Under the Dome

No, Richard Burr didn’t get a donation from this liberal group. It was from KFC instead.

FILE - In this Tuesday, Oct. 9, 2012, file photo, a close-up of a sign with a picture of Colonel Sanders is shown on the wall of a combination Kentucky Fried Chicken, Taco Bell in Doral, Fla.
FILE - In this Tuesday, Oct. 9, 2012, file photo, a close-up of a sign with a picture of Colonel Sanders is shown on the wall of a combination Kentucky Fried Chicken, Taco Bell in Doral, Fla. AP

The donation certainly stood out: Why would ActBlue, a liberal small-dollar fundraising group, contribute $1,500 to Republican Sen. Richard Burr’s campaign committee?

Maybe it was thanks for Burr’s leadership in the Senate Intelligence Committee’s Russia probe. Maybe it was some other issue where liberals backed the senator.

Turns out the answer is much simpler — a mistake.

The donation actually came from a political action committee for KFC franchisees and appears to be improperly listed on the Federal Elections Commission website.

Yes, even the owners of fried chicken restaurants have a political action committee.

The Association of KFC Franchisees donated $178,000 to federal candidates and committees during the 2016 election cycle and has donated more more than $102,000 already in the 2018 cycle, according to the Center for Responsive Politics. The association was formed in 1974.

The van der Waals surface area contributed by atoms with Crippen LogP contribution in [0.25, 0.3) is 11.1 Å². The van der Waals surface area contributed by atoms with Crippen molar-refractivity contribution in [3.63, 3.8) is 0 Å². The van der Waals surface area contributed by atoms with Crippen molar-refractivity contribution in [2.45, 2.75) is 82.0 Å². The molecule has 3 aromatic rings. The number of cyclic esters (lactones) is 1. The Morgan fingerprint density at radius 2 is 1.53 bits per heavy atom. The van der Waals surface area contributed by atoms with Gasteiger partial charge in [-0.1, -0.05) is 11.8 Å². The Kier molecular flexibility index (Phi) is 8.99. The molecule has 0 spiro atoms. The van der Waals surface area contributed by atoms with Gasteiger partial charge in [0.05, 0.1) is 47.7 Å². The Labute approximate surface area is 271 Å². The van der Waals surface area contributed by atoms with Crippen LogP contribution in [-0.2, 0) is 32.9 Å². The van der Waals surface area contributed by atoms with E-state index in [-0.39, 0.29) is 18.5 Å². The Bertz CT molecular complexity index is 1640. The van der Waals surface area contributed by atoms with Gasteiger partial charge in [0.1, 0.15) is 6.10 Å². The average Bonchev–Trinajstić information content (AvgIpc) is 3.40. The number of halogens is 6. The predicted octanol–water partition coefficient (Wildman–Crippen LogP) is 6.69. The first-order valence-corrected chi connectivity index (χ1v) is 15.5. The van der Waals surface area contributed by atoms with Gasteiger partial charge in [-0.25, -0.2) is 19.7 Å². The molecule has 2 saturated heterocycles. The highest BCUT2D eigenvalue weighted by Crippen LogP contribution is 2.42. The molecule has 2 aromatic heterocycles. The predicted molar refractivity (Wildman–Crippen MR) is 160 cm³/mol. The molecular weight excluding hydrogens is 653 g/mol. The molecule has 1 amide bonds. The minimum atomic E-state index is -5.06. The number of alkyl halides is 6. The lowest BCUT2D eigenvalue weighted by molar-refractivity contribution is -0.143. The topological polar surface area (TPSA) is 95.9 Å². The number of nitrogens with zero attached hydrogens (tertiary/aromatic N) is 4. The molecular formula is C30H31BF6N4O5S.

The mistake was not made by the Burr campaign. It could have been a coding error or a problem with the commission’s new website, according to the FEC.

Senate candidates, unlike everyone else who must file campaign finance documents with the FEC, are not required to file electronically. That means they file on paper and coders enter the info into the commission’s electronic database.

Given the sheer volume of reports, mistakes happen.

“I wouldn’t say it’s common, but it’s not uncommon,” FEC spokesman Christian Hilland said of a possible coding error.

The FEC’s top legislative recommendation to President Donald Trump and Congress is the electronic filing of Senate reports. The FEC has been asking for the change since 2000.

The FEC said the lack of electronic filing by Senate campaigns costs the U.S. taxpayers almost $900,000 a year, according to FEC Commissioner Ellen Weintraub.

Burr, who won re-election in 2016, said he would not seek another term in 2022. His campaign committee generated more than $42,800 in contributions in 2017, most of it from other committees.

Brian Murphy: 202-383-6089, @MurphinDC

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